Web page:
Moderator: Kathleen Colburn, Product Manager, Texthelp
    Guest: Vicki Davis, Author, Cool Cat Teacher Blog @coolcatteacher
    ‣ There is a major shift happening in education today—one that is geared towards personalizing the learning experience for each and every student. Davis, a full-time teacher and EdTech influencer, joins Colburn to discuss the current trends and best practices for implementing personalized learning. They’ll also be discussing how differentiated instruction and Universal Design for Learning (UDL) fit into the personalized learning framework, as well as how ed tech can provide students with choice and voice in their learning. To wrap up the discussion, Davis will share some of her favorite ed-tech tools during a “super share.” We want to hear your favorites as well!

    Room 9: Education Elements: Strategies for a Personalized Approach to Professional Development
    Moderators: Jill Thompson and Kelly Freiheit, Associate Partners, Education Elements
    Guests: Keith Koehne, Executive Director, Curriculum & Instruction, Lakota Local School District, Liberty Township, Ohio; Heidi Zollman, Curriculum Administrator, Rochester Public Schools, Rochester, N.H.
    ‣ Join Education Elements’ guests Keith Koehne and Heidi Zollman to hear why Lakota Local School District and Rochester Public Schools feel passionately about personalized professional development, what obstacles they’ve encountered, and what lessons they’ve learned along the way. Education Elements believes that teachers across the country are evolving their teaching and learning, increasingly shifting towards a more student-centered, personalized approach. In turn, school districts are reflecting on their own approach to professional learning. They feel that educators—like students—need personalized professional learning. Education Elements is partnering with several districts to support their efforts to shift both classroom instruction and professional development.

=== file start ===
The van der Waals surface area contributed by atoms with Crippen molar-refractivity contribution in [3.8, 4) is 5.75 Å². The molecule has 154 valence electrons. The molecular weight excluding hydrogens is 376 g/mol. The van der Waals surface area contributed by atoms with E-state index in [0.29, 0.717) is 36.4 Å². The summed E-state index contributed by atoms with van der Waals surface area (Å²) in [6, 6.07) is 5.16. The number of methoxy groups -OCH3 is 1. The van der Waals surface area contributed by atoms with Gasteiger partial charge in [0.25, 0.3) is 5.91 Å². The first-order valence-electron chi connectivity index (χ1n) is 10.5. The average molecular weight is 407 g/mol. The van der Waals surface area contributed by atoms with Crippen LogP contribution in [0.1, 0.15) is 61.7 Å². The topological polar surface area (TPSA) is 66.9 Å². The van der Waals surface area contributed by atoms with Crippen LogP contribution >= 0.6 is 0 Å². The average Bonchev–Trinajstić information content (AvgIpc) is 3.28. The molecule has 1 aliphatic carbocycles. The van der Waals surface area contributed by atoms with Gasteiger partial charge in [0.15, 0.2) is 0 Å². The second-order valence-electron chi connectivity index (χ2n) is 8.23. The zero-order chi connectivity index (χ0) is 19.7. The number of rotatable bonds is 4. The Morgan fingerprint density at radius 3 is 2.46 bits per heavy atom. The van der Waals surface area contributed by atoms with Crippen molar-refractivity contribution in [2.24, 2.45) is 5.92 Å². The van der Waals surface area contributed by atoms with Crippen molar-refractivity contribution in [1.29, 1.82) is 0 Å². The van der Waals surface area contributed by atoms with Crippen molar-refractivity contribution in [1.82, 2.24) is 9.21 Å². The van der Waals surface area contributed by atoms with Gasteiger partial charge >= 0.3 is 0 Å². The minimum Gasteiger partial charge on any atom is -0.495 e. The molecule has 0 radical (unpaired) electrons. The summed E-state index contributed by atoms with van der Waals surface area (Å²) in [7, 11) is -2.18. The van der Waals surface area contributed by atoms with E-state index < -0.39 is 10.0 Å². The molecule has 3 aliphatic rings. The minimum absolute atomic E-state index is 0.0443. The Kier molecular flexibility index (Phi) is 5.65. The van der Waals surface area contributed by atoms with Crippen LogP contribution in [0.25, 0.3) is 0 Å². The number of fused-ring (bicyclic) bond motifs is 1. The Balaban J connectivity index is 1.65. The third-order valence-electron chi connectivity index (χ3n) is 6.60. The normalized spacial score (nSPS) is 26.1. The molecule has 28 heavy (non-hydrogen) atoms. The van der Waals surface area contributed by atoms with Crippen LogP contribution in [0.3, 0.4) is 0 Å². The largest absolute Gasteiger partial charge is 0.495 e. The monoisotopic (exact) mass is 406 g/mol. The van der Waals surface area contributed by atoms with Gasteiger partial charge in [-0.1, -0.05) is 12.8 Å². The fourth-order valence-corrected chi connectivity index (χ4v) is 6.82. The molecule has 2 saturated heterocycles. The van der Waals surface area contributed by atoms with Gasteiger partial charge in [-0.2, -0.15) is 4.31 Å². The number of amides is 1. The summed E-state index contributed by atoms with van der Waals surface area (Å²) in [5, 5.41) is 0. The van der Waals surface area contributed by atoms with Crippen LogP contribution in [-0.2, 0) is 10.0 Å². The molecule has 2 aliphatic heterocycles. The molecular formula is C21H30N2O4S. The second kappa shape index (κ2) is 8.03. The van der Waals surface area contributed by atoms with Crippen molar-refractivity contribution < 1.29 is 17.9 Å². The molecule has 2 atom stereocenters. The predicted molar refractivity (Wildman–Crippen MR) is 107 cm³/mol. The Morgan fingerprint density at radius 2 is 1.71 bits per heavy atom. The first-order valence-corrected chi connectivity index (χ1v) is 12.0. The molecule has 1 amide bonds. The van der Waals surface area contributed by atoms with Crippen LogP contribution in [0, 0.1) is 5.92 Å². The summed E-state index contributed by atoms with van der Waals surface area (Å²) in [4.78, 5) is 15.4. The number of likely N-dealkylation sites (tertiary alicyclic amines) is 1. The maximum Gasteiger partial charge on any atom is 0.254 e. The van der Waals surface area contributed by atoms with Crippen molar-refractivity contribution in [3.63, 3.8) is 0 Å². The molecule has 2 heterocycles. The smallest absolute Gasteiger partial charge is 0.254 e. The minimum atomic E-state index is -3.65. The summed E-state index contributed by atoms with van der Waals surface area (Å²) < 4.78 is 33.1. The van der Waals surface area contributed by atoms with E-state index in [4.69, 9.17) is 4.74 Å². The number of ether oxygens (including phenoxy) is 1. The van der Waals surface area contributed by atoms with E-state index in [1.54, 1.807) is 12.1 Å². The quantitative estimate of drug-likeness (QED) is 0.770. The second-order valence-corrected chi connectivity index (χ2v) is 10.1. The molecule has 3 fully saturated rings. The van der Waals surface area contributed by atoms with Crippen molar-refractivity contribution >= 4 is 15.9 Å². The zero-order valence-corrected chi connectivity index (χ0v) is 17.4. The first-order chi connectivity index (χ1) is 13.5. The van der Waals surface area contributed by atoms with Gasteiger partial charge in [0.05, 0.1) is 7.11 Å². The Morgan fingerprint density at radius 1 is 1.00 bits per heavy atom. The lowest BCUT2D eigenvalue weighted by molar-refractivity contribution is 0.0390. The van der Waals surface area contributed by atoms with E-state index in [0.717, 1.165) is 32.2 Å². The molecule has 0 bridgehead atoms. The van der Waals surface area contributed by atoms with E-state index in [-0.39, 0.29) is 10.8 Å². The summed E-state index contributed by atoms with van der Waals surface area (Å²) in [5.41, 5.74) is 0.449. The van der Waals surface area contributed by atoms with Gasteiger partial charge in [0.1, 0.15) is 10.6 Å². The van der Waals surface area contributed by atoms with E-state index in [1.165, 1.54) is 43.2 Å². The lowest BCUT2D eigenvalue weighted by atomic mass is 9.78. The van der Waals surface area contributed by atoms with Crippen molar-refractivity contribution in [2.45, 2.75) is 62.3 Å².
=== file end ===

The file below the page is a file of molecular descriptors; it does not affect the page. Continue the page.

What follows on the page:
• 2:30–3:00 p.m. ET | Final Reporter Wrap-up
    Personalized Learning: In Conversation With Education Week
    Led by the reporters, the Education Week newsroom will close out the day with insights from the discussions they’ve had with you, the readers.

Guests, Speakers, and Moderators

Kevin Bushweller
Assistant Managing Editor
Education Week

Bushweller is an assistant managing editor for Education Week who oversees coverage of educational technology and the K-12 marketplace. He also manages the Digital Directions and EdWeek Market Brief online channels and serves as project editor of Technology Counts, Education Week's annual report about the state of ed tech. Bushweller began working at Education Week in 2000, and has been covering education for newspapers and magazines for more than 25 years. Earlier in his career, he was a senior editor for American School Board Journal and Electronic School magazines.

Sean Cavanagh
Senior Editor
EdWeek Market Brief

Cavanagh is a reporter and editor for Education Week, where he has covered a variety of beats since 2002. His primary focus is on business and technology issues in K-12 education. Previously he covered math and science education, charter schools and school choice, and federal policy. Before joining Education Week, he was a reporter for daily newspapers in Tennessee and Florida.

Michelle R. Davis
Senior Contributing Writer
Education Week

Davis is a senior contributing writer for Education Week who covers educational technology, including trends around digital education. Davis began working at Education Week in 2002 as a federal education reporter after covering Congress and the federal government in Knight Ridder's Washington bureau. She is a graduate of Syracuse University and gets to observe education from a personal perspective as she watches her two children progress through public school.

Michele Eaton
Director of Virtual and Blended Learning
Metropolitan School District of Wayne Township, Indianapolis, Ind.
2018 Leader To Learn From